Columbia University Unveil New York City’s First All-Electric Academic Research Lab Building

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Columbia University Vagelos College of Physicians and Surgeons (VP&S) is set to start building New York City’s first all-electric academic research lab building in May. The upcoming biomedical research structure, in Washington Heights crafted by Kohn Pedersen Fox (KPF) will house eight stories of laboratories and research facilities as well as symposium and community engagement spaces. Designed to utilize significantly less energy than similar structures of its kind, the forthcoming biomedical building will exceed emission limits set by New York City’s Local Law 97 and bolster Columbia University’s Plan 2030 greenhouse gas reduction goals. The new structure will connect to the Columbia University School of Nursing and Russ Berrie Medical Science Pavilion, establishing a unified academic and research facility.

“We are thrilled to be working with Columbia University’s Vagelos College of Physicians and Surgeons, on this groundbreaking research lab facility, which marks a step forward for New York City ” said Jill Lerner, FAIA, KPF Principal. “As a company our goal is to improve the core aspects of the city through projects like this one. As architects we understand the influence that a purpose driven building can have on not its institution but also its surrounding community and the city as a whole. By expanding Columbias research capabilities within an efficient structure the new facility is not a success for the University but also, for all of New York City.”

“We are immensely proud to be laying the groundwork for this innovative new research facility at Columbia,” stated Katrina Armstrong, MD, Dean of the Faculties of Health Sciences and the Vagelos College of Physicians and Surgeons, Executive Vice President for Health and Biomedical Sciences, Columbia University. “To construct a space that will propel biomedical science, draw us closer to our local community, and assist our medical center in reducing its carbon footprint all at once is truly remarkable. Our mission as a university is to propel discovery, educate the next generation of leaders, and foster inclusive partnerships with our community. This fresh space will provide the optimal environment for our people to accomplish all three.”

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Columbia University’s New Electric Research lab Building Is the First of Its Kind

Columbia University is committed to meeting its climate goals outlined in Plan 2030, by avoiding the introduction of fossil fuel infrastructure in campus buildings and striving to achieve zero emissions across the campus by 2050. The buildings innovative sustainable design incorporates a range of eco strategies, developed through an effort involving KPF, Columbia University and AKF the projects engineer. It is anticipated that the building will operate 30% efficiently, than the ASHRAE 90.1 2010 standard.

“As New York State progresses towards decarbonizing its electricity grid with investments in renewable energy propelled by legislation such as the New York State Climate Act and Clean Energy Standard, it’s crucial that structures in our metropolis prepare for this shift,” stated Carlos Cerezo Davila, KPF Director and Sustainability Head. “KPF, Columbia, and New York City are proving that this objective is achievable. Being an all-electric research lab building in a cold climate, the biomedical research facility posed a specific challenge due to high heating demands stemming from the building’s programmatic ventilation requirements. This necessitated the development of a structure where architectural and mechanical systems collaborate as an integrated, energy-efficient entity, illustrating that all building typologies— even the most intricate—can contribute to a decarbonized built environment.”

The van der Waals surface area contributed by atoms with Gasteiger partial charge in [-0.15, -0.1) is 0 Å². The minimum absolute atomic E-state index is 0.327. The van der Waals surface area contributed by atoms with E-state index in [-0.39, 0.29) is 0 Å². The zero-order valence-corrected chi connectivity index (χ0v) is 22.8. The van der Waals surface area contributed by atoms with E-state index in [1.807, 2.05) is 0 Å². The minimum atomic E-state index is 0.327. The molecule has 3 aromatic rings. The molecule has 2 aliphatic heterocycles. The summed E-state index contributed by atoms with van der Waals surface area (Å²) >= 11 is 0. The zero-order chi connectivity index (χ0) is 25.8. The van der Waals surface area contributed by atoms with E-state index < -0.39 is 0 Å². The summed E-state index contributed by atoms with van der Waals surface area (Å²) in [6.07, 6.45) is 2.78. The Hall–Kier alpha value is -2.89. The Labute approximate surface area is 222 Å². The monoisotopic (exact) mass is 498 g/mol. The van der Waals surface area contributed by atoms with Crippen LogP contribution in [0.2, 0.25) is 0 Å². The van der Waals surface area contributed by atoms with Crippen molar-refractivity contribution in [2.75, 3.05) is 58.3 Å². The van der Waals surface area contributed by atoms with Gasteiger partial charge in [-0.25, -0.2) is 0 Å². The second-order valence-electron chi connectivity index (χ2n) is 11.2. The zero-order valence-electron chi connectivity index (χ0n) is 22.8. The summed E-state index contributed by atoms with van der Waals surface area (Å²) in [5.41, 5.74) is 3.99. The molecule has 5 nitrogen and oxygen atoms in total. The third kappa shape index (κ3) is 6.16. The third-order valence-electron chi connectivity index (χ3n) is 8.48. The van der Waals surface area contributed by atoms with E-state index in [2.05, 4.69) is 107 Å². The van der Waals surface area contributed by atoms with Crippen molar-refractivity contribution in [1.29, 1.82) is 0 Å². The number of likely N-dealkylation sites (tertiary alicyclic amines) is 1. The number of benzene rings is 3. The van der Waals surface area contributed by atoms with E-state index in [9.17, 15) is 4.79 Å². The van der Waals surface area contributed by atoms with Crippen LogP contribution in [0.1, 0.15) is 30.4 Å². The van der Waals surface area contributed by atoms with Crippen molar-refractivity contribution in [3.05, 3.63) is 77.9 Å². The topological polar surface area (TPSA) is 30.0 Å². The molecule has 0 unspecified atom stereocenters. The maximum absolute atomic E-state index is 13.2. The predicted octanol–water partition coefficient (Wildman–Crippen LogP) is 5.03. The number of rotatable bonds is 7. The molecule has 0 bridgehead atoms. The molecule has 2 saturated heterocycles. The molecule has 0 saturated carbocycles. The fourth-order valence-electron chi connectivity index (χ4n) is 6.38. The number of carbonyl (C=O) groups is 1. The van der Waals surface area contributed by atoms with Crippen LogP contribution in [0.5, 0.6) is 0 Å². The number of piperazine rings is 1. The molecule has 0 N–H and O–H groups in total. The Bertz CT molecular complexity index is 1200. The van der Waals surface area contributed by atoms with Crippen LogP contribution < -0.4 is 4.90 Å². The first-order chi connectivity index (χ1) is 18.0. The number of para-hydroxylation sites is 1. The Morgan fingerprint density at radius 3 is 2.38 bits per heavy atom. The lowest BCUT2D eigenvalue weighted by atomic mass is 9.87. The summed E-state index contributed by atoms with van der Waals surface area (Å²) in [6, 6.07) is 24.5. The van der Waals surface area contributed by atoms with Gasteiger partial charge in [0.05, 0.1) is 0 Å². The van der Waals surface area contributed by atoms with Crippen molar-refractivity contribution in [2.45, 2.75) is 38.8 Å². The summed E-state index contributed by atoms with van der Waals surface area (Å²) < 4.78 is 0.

Heating and cooling in the new Columbia University’s all-electric academic Research lab Building are managed using electric air source heat pumps (ASHPs) which enable the exchange of energy, between the heating and cooling fluids to offer cost temperature control throughout the year. Additionally, energy recovery systems on the air side utilize heat to lower the energy consumption required for maintaining comfortable indoor conditions. To enhance efficiency a high quality building façade is designed with a window to wall ratio, below 50% coupled with external shading and louvers to minimize both solar heat gains and glare.

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KPF developed an approach to tackle the challenges of building the first electric research laboratory, in New York City. Due to the ventilation needs of laboratories robust mechanical systems are often required, leading to energy consumption compared to other buildings. By working with Columbia University and sustainability consultant Atelier Ten to stay within budget and timelines the project team introduced a strategy; a pre design sustainability and energy brainstorming session. This process aimed to explore building options confirm project objectives. Evaluate energy efficiency. It involved assessing facilities conducting energy modeling and comparing against local regulations and similar institutions to set sustainability standards, for all future stages of development.

The upcoming construction of the all-electric academic research lab building has received backing, from a grant awarded by the Regional Economic Development Council and the New York State Energy Research and Development Authority (NYSERDA). This grant aims to promote groundbreaking eco initiatives, in communities. Work on the project is slated to commence during the summer of 2024.

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